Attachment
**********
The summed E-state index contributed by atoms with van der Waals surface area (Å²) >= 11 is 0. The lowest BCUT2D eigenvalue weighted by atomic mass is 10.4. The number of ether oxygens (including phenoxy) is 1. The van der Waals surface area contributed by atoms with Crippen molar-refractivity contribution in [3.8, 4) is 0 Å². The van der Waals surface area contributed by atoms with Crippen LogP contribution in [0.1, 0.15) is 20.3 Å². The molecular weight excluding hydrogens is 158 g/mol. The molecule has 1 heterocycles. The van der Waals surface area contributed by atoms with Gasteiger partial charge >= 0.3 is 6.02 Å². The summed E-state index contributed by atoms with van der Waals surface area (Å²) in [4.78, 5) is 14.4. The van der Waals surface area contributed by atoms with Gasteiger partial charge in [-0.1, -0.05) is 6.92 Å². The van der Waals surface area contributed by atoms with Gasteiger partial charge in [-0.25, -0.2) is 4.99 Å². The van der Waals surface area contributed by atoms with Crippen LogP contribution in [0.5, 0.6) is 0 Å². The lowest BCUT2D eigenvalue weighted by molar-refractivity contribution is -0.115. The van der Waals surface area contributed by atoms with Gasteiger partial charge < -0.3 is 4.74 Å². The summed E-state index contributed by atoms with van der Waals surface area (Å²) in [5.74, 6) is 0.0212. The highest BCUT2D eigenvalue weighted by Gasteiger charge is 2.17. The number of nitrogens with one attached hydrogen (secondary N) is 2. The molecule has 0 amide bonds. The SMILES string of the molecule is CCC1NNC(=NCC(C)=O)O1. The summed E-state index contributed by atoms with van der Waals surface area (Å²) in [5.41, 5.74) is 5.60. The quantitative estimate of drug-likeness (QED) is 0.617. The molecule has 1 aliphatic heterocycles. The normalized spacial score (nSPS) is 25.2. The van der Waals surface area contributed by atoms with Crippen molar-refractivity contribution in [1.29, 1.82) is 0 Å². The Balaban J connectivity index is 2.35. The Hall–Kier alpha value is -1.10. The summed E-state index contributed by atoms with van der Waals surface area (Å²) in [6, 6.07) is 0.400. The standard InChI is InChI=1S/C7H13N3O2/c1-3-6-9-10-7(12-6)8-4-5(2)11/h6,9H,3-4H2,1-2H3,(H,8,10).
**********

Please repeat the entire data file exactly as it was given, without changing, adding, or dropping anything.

The summed E-state index contributed by atoms with van der Waals surface area (Å²) >= 11 is 0. The lowest BCUT2D eigenvalue weighted by atomic mass is 10.4. The number of ether oxygens (including phenoxy) is 1. The van der Waals surface area contributed by atoms with Crippen molar-refractivity contribution in [3.8, 4) is 0 Å². The van der Waals surface area contributed by atoms with Crippen LogP contribution in [0.1, 0.15) is 20.3 Å². The molecular weight excluding hydrogens is 158 g/mol. The molecule has 1 heterocycles. The van der Waals surface area contributed by atoms with Gasteiger partial charge >= 0.3 is 6.02 Å². The summed E-state index contributed by atoms with van der Waals surface area (Å²) in [4.78, 5) is 14.4. The van der Waals surface area contributed by atoms with Gasteiger partial charge in [-0.1, -0.05) is 6.92 Å². The van der Waals surface area contributed by atoms with Gasteiger partial charge in [-0.25, -0.2) is 4.99 Å². The van der Waals surface area contributed by atoms with Crippen LogP contribution in [0.5, 0.6) is 0 Å². The lowest BCUT2D eigenvalue weighted by molar-refractivity contribution is -0.115. The van der Waals surface area contributed by atoms with Gasteiger partial charge < -0.3 is 4.74 Å². The summed E-state index contributed by atoms with van der Waals surface area (Å²) in [5.74, 6) is 0.0212. The highest BCUT2D eigenvalue weighted by Gasteiger charge is 2.17. The number of nitrogens with one attached hydrogen (secondary N) is 2. The molecule has 0 amide bonds. The SMILES string of the molecule is CCC1NNC(=NCC(C)=O)O1. The summed E-state index contributed by atoms with van der Waals surface area (Å²) in [5.41, 5.74) is 5.60. The quantitative estimate of drug-likeness (QED) is 0.617. The molecule has 1 aliphatic heterocycles. The normalized spacial score (nSPS) is 25.2. The van der Waals surface area contributed by atoms with Crippen molar-refractivity contribution in [1.29, 1.82) is 0 Å². The Balaban J connectivity index is 2.35. The Hall–Kier alpha value is -1.10. The summed E-state index contributed by atoms with van der Waals surface area (Å²) in [6, 6.07) is 0.400. The standard InChI is InChI=1S/C7H13N3O2/c1-3-6-9-10-7(12-6)8-4-5(2)11/h6,9H,3-4H2,1-2H3,(H,8,10).